At 7:30am on Thursday morning, 30 minutes before I left for my week of relaxing, camping, football, and good friends, a woman rolled through the front door with her large breed (>60 pounds) male dog that had been neutered the day before at the local El Cheapo spay/neuter clinic.
The dog's empty scrotum was about the size of a cantaloupe or maybe a small melon. It was bruised, and blood was leaking from the incision site. This is a somewhat common post-operative complication of big dogs that are neutered later in life. It's called a scrotal hematoma - when there is marked hemorrhage at the incision site after surgery, and the scrotum fills up with blood. It looks downright horrifying but is rarely life-threatening. Treatment is usually strict cage rest, cold compresses, an e-collar to prevent self-trauma, sedation, and anti-inflammatory therapy (prednisone often).
In this case, the dog did not have a cone of shame on, and he removed his stitches for us. As a result, I had to sedate him to clean the incision site and re-suture it. She had the neuter done for $20! At our ER, sedating a big dog and sewing up an incision costs about $300. Of course, she didn't have it. After an hour of running in and out of the front doors, calling people, and applying for CareCredit, she finally procured the money. I gave her the option, since it was ALREADY 8am at this point, of waiting to see her veterinarian (who might be able to work with her financially) or going back to the spay/neuter clinic. She did not want to wait. She was very slow, and the sight of her dog bleeding sent her into near hysterics. No amount of explaining that her dog was going to be just fine could convince her to wait a half hour.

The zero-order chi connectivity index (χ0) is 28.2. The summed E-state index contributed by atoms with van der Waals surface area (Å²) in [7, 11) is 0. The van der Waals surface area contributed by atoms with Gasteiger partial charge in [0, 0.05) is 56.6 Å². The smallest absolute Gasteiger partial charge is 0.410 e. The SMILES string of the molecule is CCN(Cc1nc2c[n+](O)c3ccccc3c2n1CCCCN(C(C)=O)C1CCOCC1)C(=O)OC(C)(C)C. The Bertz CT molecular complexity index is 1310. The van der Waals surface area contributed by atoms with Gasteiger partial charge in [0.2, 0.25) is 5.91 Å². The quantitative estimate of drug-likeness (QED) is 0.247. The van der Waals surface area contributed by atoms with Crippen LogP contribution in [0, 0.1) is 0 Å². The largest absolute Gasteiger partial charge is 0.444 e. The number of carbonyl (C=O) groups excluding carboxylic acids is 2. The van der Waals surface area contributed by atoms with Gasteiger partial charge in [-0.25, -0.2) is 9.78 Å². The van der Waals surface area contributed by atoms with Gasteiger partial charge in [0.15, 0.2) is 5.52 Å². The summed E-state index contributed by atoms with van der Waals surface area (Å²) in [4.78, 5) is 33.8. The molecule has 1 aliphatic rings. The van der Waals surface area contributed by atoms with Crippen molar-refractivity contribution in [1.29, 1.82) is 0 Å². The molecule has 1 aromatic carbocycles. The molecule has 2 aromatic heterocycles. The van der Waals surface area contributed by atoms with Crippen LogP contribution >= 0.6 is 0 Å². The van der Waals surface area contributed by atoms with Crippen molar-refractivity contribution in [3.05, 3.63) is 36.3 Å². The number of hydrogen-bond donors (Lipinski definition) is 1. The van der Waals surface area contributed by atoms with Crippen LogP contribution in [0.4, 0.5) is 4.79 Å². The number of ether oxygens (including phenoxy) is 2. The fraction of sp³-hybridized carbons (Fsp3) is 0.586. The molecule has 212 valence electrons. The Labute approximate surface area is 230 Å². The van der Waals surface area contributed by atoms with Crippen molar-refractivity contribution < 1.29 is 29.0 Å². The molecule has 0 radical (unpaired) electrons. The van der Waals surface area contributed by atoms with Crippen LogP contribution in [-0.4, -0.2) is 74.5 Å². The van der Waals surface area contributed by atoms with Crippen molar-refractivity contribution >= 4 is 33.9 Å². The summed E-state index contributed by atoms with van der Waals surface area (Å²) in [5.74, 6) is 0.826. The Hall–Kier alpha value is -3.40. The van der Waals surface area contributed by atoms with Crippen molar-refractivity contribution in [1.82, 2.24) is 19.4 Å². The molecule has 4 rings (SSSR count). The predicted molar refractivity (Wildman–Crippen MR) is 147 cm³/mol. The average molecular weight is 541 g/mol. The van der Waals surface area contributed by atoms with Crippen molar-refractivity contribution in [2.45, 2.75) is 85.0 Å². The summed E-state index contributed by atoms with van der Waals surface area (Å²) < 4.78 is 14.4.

I sedated the dog, removed the chewed out sutures, placed new ones, cold compressed the scrotum, and administered anti-inflammatory medications. The dog recovered rapidly. Afterwards, I carefully went over his care with the owner - explaining that the incision would likely still ooze blood for a while, that cage rest was important, that the scrotum would remain swollen for anywhere from 5 days to 3 weeks. I also explained that RARELY, a scrotal ablation (complete removal of the scrotum) is needed if the sac becomes over-stretched. This is a last ditch approach due to the bleeding and the need for complete anesthesia again.
2 days ago, the incision was still oozing. The owner took the dog to her veterinarian. He advised her that the blood was old, the hematoma was healing, and she should go home and not fret too much. She called our office, demanding a refund yesterday because we "didn't do anything for her dog."
I didn't sedate your dog and replace all the stitches he had torn out? Must have been somebody else at another clinic. Perhaps I was sleeping and dreamed that I repaired your dog's surgical site. But that doesn't really constitute doing anything, right?
Realistic Dog Model To Replace Cadavers
2 months ago